The UK’s BEST (and WORST) Banking Apps For iPhone

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Back in 2014 I took a look at all of the UK’s major banking apps and rated them from worst to best. But in the time since–as tends to happen with apps–many of them were updated, and some completely revamped, so we felt it was a good time to return to this all-important app sector and rank them again.

What’s most surprising of all is the many of the bank that had the worst apps are now the banks that have the most-improved apps. Which one’s are they and how does your bank’s app now stack up? Read on.

The Worst: TSB Mobile Banking by TSB Bank, Lloyds Bank Mobile Banking by Lloyds and Halifax Mobile Banking by Halifax.

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I’m grouping these three apps together because they are all the exact same app, just reskinned for each bank. In fairness, they are much improved over 2014 when they were eseentially just mobile websites fittend into an app.  However, the framework used in all three apps is slow and buggy. The final nail in the coffin for these three apps is that they STILL don’t support the iPhone’s Touch ID fingerprint sensor to make secure login effortless. Yes, even after two years these apps still require PINs. Believe it or not, that PIN login is actually an improvment over what came before when you needed to enter a username and password to login each time.

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Still I  find the design of the apps still a bit too web-like, but on the plus side they are actually well thought out apps in terms of what’s on offer inside. I love the layout of the home screen and how easy it is to swipe between your accounts and your statements, which are grouped by months.

Runner Up To The Worst: Nationwide Mobile Banking by Nationwide

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Nationwide’s app has two big problems. The first is that it’s desperately in need of a makeover. Its design is a mix of iOS 7 and above flat elements and iOS 6 and below bubbly style. It’s an ugly app to look app, in short. The second–and you’ll notice this will be a recurring theme here–is that Nationwide still doesn’t support Touch ID login, so it’s going to be at the bottom of this list with others that still don’t support Touch ID.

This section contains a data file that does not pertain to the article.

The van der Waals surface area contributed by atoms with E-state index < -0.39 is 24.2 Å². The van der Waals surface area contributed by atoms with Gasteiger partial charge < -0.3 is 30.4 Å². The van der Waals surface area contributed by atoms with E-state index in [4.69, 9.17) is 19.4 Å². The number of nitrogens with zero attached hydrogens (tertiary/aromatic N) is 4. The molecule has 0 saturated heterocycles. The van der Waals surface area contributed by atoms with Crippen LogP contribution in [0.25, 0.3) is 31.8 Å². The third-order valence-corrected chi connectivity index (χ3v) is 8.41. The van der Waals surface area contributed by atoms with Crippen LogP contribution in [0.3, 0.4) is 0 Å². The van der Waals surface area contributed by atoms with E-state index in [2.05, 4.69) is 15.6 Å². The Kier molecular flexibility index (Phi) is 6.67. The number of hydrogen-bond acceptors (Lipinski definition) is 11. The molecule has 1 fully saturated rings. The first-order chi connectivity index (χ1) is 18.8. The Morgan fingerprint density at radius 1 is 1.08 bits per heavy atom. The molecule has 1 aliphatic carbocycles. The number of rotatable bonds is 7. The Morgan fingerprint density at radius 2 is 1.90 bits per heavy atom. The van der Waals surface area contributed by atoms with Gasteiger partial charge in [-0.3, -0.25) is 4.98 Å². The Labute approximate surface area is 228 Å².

On the plus side, it does offer some good, basic features any banking app should have. Inside you can check transactions, statements, and balances for current, savings, credit card and mortgage accounts; transfer money between accounts; pay existing payees; and view and cancel direct debits and regular payments.

Another nice feature is the app quickly and easily lets you view your savings account interest rates and manage your current account overdraft.

Getting Better: Personal Banking by Santander 

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What was one of the better apps in 2014 has sunk lower on the charts because of one thing: NO TOUCH ID SUPPORT. Do you see a trend here? No Touch ID = an app that is behind on the times.

But besides that, this is a banking app that really takes advantage of mobile. It does most of the things the other banking apps do—checks balances and statements, makes payments and transfers, find local branches—but the real reason this app is better than the previously mentioned ones is because it allows you to set up alerts that are pushed to your phone when your balance falls below or goes over a certain amount and it also allows you to report lost or stolen cards.

Reporting lost or stolen cards is something we’ll do from our phones almost the moment we notice the card is gone, so it makes sense for a bank to build an easy to use missing card reporting feature into their app. The same goes for push notification alerts. Push notifications are why our phones are as useful as they are. When something important comes up, our phones automatically ping us. I can’t think of a more important message than one from my bank saying my balance is below a certain level. 

And since the last banking app roundup Santander has added the ability for all you ballers to now check your bonds on the accounts home screen.

The Baseline For A Good Banking App:  first direct Banking on the go by First Direct and HSBC Mobile Banking by HSBC